Abstract: By the early 21st century, most high-income countries have put into effect a host of generous and virtually gender-neutral parental leave policies and family benefits, with the multiple goals of gender equity, higher fertility, and child development. What have been the effects? Proponents typically emphasize the contribution of family policies to the goals of gender equity and child development, enabling women to combine careers and motherhood, and altering social norms regarding gender roles. Opponents often warn that family policies may become a long-term hindrance to women's careers because of the loss of work experience and the higher costs to employers that hire women of childbearing age. We draw lessons from existing work and our own analysis on the effects of parental leave and other interventions aimed at aiding families. We present country- and micro-level evidence on the effects of family policy on gender outcomes, focusing on female employment, gender gaps in earnings, and fertility. Most estimates range from negligible to a small positive impact. But the verdict is far more positive for the beneficial impact of spending on early education and childcare.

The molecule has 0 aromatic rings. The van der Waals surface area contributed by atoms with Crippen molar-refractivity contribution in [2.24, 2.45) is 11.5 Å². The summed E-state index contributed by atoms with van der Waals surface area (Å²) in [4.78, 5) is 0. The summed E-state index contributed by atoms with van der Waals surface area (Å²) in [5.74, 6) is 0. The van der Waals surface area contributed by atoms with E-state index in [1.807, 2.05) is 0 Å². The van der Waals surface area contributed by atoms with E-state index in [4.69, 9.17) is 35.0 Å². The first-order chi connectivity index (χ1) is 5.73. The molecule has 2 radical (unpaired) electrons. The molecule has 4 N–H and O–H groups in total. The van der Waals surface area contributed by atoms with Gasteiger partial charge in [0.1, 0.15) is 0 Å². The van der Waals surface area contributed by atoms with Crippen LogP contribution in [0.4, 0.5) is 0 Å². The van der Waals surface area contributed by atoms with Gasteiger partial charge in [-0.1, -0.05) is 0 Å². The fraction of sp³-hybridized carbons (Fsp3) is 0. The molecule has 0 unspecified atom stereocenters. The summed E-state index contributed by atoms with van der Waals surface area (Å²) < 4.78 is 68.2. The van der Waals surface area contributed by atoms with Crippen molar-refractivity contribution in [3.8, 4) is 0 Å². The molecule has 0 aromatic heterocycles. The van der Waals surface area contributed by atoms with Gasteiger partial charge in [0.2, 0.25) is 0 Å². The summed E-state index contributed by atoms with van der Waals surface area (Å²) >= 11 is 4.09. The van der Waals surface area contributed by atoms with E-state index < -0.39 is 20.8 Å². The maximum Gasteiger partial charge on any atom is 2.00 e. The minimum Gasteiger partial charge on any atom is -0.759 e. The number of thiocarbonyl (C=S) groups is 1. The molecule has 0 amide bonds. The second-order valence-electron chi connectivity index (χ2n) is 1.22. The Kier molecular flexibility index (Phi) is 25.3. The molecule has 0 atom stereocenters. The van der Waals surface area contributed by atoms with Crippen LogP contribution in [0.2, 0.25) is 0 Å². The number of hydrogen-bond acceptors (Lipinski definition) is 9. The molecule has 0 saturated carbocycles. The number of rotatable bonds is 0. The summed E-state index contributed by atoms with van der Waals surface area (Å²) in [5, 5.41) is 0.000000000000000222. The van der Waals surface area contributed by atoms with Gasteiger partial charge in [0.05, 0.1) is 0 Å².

JEL: J12 J13 J16 J18 N30 N40
    Date: 2017
  7. By: Stephanie Lluis (Department of Economics, University of Waterloo); Brian McCall (University of Michigan)
    Abstract: We apply a difference-in-differences estimation approach to analyze the effect of four Employment Insurance program initiatives which took place between 2004 and 2009 in a subset of Canadian Employment Insurance regions. The pilots increased the generosity of the EI system regarding EI eligibility, benefit amount, benefit duration and the allowable earning criteria. These pilots were run in about 50% of the EI regions until August 2008 providing a quasi-experimental setting to analyze the impact of increased generosity of EI on labour market outcomes. We use the Labour Force Survey data to study the aggregate impact of the four pilots on monthly labour force transitions into employment, unemployment and nonemployment as well as job search behaviour.
    JEL: J62 J65
    Date: 2017–01